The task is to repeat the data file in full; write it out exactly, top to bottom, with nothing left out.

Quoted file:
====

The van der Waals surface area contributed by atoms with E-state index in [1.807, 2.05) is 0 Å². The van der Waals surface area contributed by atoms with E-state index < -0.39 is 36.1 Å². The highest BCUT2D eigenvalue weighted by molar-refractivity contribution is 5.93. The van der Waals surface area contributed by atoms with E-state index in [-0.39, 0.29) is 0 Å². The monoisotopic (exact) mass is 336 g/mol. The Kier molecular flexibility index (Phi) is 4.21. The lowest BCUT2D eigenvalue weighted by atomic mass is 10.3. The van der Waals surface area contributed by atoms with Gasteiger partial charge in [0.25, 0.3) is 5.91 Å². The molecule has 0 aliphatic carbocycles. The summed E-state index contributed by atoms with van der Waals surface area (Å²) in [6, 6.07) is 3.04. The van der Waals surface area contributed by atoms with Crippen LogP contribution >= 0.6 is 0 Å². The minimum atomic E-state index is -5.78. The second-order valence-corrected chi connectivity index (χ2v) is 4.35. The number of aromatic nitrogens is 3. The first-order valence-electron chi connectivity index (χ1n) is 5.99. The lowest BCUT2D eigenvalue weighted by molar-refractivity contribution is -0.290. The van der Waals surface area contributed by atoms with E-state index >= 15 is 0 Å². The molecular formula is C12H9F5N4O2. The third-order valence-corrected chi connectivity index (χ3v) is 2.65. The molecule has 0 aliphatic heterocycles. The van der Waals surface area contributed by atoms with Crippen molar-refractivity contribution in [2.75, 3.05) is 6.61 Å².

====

The van der Waals surface area contributed by atoms with E-state index in [1.807, 2.05) is 0 Å². The van der Waals surface area contributed by atoms with E-state index < -0.39 is 36.1 Å². The highest BCUT2D eigenvalue weighted by molar-refractivity contribution is 5.93. The van der Waals surface area contributed by atoms with E-state index in [-0.39, 0.29) is 0 Å². The monoisotopic (exact) mass is 336 g/mol. The Kier molecular flexibility index (Phi) is 4.21. The lowest BCUT2D eigenvalue weighted by atomic mass is 10.3. The van der Waals surface area contributed by atoms with Gasteiger partial charge in [0.25, 0.3) is 5.91 Å². The molecule has 0 aliphatic carbocycles. The summed E-state index contributed by atoms with van der Waals surface area (Å²) in [6, 6.07) is 3.04. The van der Waals surface area contributed by atoms with Crippen LogP contribution >= 0.6 is 0 Å². The minimum atomic E-state index is -5.78. The second-order valence-corrected chi connectivity index (χ2v) is 4.35. The number of aromatic nitrogens is 3. The first-order valence-electron chi connectivity index (χ1n) is 5.99. The lowest BCUT2D eigenvalue weighted by molar-refractivity contribution is -0.290. The van der Waals surface area contributed by atoms with E-state index >= 15 is 0 Å². The molecular formula is C12H9F5N4O2. The third-order valence-corrected chi connectivity index (χ3v) is 2.65. The molecule has 0 aliphatic heterocycles. The van der Waals surface area contributed by atoms with Crippen molar-refractivity contribution in [2.75, 3.05) is 6.61 Å².